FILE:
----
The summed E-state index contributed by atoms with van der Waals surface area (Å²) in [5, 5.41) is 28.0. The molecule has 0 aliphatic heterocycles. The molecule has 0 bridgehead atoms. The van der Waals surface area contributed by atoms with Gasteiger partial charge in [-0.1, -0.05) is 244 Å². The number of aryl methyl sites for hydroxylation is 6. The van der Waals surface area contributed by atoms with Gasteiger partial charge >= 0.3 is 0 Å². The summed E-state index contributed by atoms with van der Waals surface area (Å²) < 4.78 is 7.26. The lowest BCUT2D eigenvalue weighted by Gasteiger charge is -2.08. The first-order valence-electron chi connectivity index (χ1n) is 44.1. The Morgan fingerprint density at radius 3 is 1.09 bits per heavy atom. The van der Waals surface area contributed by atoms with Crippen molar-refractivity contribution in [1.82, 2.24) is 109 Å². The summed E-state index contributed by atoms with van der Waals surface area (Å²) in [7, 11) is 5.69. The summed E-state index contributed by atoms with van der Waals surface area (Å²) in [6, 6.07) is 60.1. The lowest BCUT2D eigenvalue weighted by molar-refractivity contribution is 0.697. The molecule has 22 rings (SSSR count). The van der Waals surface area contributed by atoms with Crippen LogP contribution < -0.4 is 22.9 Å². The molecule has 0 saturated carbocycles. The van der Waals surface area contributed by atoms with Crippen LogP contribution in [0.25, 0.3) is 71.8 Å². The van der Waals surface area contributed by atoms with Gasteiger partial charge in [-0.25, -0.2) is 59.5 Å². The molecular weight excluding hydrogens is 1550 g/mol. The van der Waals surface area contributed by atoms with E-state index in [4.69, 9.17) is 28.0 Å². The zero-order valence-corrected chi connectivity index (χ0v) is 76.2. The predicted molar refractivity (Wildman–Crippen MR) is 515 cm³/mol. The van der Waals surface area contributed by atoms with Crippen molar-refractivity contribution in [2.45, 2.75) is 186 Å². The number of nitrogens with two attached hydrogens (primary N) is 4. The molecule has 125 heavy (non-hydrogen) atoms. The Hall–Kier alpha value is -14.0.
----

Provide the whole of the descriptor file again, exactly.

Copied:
The summed E-state index contributed by atoms with van der Waals surface area (Å²) in [5, 5.41) is 28.0. The molecule has 0 aliphatic heterocycles. The molecule has 0 bridgehead atoms. The van der Waals surface area contributed by atoms with Gasteiger partial charge in [-0.1, -0.05) is 244 Å². The number of aryl methyl sites for hydroxylation is 6. The van der Waals surface area contributed by atoms with Gasteiger partial charge >= 0.3 is 0 Å². The summed E-state index contributed by atoms with van der Waals surface area (Å²) < 4.78 is 7.26. The lowest BCUT2D eigenvalue weighted by Gasteiger charge is -2.08. The first-order valence-electron chi connectivity index (χ1n) is 44.1. The Morgan fingerprint density at radius 3 is 1.09 bits per heavy atom. The van der Waals surface area contributed by atoms with Crippen molar-refractivity contribution in [1.82, 2.24) is 109 Å². The summed E-state index contributed by atoms with van der Waals surface area (Å²) in [7, 11) is 5.69. The summed E-state index contributed by atoms with van der Waals surface area (Å²) in [6, 6.07) is 60.1. The lowest BCUT2D eigenvalue weighted by molar-refractivity contribution is 0.697. The molecule has 22 rings (SSSR count). The van der Waals surface area contributed by atoms with Crippen LogP contribution < -0.4 is 22.9 Å². The molecule has 0 saturated carbocycles. The van der Waals surface area contributed by atoms with Crippen LogP contribution in [0.25, 0.3) is 71.8 Å². The van der Waals surface area contributed by atoms with Gasteiger partial charge in [-0.25, -0.2) is 59.5 Å². The molecular weight excluding hydrogens is 1550 g/mol. The van der Waals surface area contributed by atoms with E-state index in [4.69, 9.17) is 28.0 Å². The zero-order valence-corrected chi connectivity index (χ0v) is 76.2. The predicted molar refractivity (Wildman–Crippen MR) is 515 cm³/mol. The van der Waals surface area contributed by atoms with Crippen molar-refractivity contribution in [2.45, 2.75) is 186 Å². The number of nitrogens with two attached hydrogens (primary N) is 4. The molecule has 125 heavy (non-hydrogen) atoms. The Hall–Kier alpha value is -14.0.